New benefit increases risk of missed payments and arrears
Council receipts from housing rents could fall significantly when Universal Credit is introduced in Leicester from January 2016. Under the new benefit system, welfare payments to cover rent will be made direct to the tenant, who must then pay the landlord. The council is concerned that some cash-strapped tenants may struggle to manage their budgets and miss some rent payments.
Under Housing Benefit, which the new system will replace, around £50m a year was paid direct to the council as rent from low-income households. Peter Coles, principal accountant for housing, says this sum will instead have to be collected from tenants, increasing the costs and the risk of arrears.
To lessen the risk of missed payments, the council says new council tenants must set up either a direct debit payment or a regular payment through a credit union account.
Direct debits are a relatively cheap and reliable way of collecting money, but not as efficient as the old system. Insufficient funds in the account will cause a direct debit payment to fail, costing the account holder between £10 and £15 a time and increasing their financial difficulty. Tenants will not be charged for a rent payment facility on an account with the Clockwise credit union.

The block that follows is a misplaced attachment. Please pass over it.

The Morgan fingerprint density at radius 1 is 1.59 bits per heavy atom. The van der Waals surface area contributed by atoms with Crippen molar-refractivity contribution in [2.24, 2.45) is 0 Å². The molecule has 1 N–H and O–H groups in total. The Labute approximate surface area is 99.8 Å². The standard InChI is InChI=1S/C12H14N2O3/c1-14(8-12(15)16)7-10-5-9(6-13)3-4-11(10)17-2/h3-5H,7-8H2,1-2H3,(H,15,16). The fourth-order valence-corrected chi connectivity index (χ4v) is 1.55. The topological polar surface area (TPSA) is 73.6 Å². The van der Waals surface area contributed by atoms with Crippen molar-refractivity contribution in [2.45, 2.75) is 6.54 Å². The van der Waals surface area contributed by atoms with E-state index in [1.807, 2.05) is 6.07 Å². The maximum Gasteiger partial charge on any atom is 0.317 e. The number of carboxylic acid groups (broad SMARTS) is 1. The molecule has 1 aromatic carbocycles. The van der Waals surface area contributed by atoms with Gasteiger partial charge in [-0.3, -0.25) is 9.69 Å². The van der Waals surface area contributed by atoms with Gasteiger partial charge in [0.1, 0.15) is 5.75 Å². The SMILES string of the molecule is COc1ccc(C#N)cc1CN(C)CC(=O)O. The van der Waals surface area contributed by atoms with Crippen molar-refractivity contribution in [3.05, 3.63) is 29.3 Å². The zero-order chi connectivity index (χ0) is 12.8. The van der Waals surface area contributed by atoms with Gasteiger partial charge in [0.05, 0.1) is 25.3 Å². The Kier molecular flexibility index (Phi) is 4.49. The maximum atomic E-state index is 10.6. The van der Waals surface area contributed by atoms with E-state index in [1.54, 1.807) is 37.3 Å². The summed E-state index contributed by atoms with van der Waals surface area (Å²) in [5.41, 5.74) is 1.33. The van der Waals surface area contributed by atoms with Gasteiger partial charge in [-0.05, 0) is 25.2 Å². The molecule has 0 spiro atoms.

Some methods of payment cost the council. The council estimates significant costs if everyone whose rent is currently paid in full through housing benefit opted instead to pay monthly in cash by PayPoint. The fee of 45p per transaction for over 6,500 tenants would add up to £35,000 a year.
Indications from the Universal Credit pilot areas are that council rent arrears will rise considerably. In Wigan, which has a similar housing stock to Leicester’s, arrears rose by £700,000 to £2.2m in the first year.
Universal Credits begin in Leicester from January 2016 for new single, childless claimants. They will include all other working-age claimant groups by 2017.